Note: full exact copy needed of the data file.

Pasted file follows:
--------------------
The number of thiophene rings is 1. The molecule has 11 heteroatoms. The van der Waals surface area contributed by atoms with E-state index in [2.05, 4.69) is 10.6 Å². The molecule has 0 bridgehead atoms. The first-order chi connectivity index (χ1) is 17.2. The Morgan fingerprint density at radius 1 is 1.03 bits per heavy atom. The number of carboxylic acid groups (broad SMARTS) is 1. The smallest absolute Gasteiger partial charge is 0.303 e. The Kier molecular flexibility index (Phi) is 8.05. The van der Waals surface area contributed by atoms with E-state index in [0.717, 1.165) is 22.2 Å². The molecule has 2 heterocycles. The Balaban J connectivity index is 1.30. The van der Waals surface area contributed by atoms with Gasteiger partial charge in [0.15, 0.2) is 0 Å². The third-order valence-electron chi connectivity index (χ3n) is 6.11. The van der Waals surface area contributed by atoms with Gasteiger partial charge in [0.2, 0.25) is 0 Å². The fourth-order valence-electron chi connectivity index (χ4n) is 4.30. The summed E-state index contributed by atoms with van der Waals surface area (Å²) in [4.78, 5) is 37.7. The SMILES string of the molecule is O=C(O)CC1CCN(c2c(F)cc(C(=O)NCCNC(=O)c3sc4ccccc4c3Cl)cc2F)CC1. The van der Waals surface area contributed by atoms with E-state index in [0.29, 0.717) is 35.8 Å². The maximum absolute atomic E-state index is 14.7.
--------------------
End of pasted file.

The number of thiophene rings is 1. The molecule has 11 heteroatoms. The van der Waals surface area contributed by atoms with E-state index in [2.05, 4.69) is 10.6 Å². The molecule has 0 bridgehead atoms. The first-order chi connectivity index (χ1) is 17.2. The Morgan fingerprint density at radius 1 is 1.03 bits per heavy atom. The number of carboxylic acid groups (broad SMARTS) is 1. The smallest absolute Gasteiger partial charge is 0.303 e. The Kier molecular flexibility index (Phi) is 8.05. The van der Waals surface area contributed by atoms with E-state index in [0.717, 1.165) is 22.2 Å². The molecule has 2 heterocycles. The Balaban J connectivity index is 1.30. The van der Waals surface area contributed by atoms with Gasteiger partial charge in [0.15, 0.2) is 0 Å². The third-order valence-electron chi connectivity index (χ3n) is 6.11. The van der Waals surface area contributed by atoms with Gasteiger partial charge in [0.2, 0.25) is 0 Å². The fourth-order valence-electron chi connectivity index (χ4n) is 4.30. The summed E-state index contributed by atoms with van der Waals surface area (Å²) in [4.78, 5) is 37.7. The SMILES string of the molecule is O=C(O)CC1CCN(c2c(F)cc(C(=O)NCCNC(=O)c3sc4ccccc4c3Cl)cc2F)CC1. The van der Waals surface area contributed by atoms with E-state index in [0.29, 0.717) is 35.8 Å². The maximum absolute atomic E-state index is 14.7.